Changes in mutation frequency of eight Mendelian inherited disorders in eight pedigree dog populations following introduction of a commercial DNA test

PLoS One. 2019 Jan 16;14(1):e0209864. doi: 10.1371/journal.pone.0209864. eCollection 2019.


Introduction: DNA testing for autosomal recessive disease mutations in many dog breeds is now relatively commonplace. There have, however, been few efforts made to determine changes in the frequency of disease causing mutations as a result of probable selection based on the results of DNA testing. This study makes use of genotype data from both DNA test results reported to the UK Kennel Club and where known from a 'hereditary status' (where a definitive genotype may be inferred and ascribed based on known parental genotypes) to do so.

Results: The results, using all known genotype data, show a general and sizeable decline in disease causing mutation frequency across eight diseases in eight breeds (by between 12-86% in dogs born 2-4 years after publication of the mutation, and by nearly 90% or more in those born 8-10 years after). In contrast, data from test results only, while revealing an almost complete and immediate end to the production of affected individuals, show little general decline in either the derived mutation frequency or the proportion of heterozygote carriers. It appears that the numerical size of the breed is an important determinant on the rate of uptake of a DNA test (as judged by the proportion of a breed born four years after publication of the disease-causing mutation with a known genotype).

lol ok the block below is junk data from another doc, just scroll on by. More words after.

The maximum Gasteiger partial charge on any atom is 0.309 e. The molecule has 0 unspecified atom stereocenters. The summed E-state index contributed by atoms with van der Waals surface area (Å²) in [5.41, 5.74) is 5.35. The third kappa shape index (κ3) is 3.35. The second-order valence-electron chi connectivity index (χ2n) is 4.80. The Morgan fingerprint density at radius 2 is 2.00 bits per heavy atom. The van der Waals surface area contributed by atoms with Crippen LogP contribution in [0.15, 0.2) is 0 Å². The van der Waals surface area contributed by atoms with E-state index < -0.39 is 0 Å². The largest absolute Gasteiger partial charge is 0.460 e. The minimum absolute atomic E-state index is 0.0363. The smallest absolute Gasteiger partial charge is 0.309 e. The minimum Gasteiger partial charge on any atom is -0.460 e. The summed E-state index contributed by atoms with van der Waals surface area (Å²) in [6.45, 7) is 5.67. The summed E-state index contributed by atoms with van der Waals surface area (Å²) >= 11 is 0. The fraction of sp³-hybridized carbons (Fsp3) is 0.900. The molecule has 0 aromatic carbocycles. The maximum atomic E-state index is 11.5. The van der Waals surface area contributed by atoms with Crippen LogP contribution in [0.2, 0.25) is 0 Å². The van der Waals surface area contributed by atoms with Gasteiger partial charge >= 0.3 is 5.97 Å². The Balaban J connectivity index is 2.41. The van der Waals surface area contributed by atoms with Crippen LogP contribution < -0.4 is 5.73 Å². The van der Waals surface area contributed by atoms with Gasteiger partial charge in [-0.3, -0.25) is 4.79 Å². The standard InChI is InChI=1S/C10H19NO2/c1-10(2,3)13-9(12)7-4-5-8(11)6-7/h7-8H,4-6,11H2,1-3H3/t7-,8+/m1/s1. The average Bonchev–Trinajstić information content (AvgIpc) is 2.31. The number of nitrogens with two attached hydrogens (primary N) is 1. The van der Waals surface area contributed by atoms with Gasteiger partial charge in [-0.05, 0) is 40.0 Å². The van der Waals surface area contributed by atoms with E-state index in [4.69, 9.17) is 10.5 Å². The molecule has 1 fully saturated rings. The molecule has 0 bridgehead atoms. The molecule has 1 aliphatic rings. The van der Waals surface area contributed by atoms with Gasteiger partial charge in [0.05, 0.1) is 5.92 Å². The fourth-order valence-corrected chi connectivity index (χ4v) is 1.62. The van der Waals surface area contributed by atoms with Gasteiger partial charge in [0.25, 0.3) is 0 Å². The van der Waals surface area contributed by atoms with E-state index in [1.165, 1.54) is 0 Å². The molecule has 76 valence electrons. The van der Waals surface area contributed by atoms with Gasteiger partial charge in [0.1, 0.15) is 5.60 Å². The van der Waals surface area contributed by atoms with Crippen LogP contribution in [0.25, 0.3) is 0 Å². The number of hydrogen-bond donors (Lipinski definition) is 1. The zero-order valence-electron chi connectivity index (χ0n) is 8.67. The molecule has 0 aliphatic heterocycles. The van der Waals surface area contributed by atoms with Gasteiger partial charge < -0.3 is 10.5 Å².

Conclusion: These results show that dog breeders appear to be incorporating the results of DNA testing into their selection strategies to successfully decrease the frequency of the mutation. It is shown that use of DNA test result data alone does not reveal such trends, possibly as some breeders undertake testing to determine clear stock which can then be used to produce future disease-free generations in the knowledge they are not carrying the disease causing mutation.

MeSH terms

  • Animals
  • Breeding / methods
  • DNA / genetics
  • Dog Diseases / genetics*
  • Dogs / genetics*
  • Genetic Predisposition to Disease
  • Genetic Testing / methods
  • Genetic Testing / veterinary
  • Genotype
  • Mutation
  • Mutation Rate
  • Pedigree


  • DNA

Grants and funding

The authors received no specific funding for this work.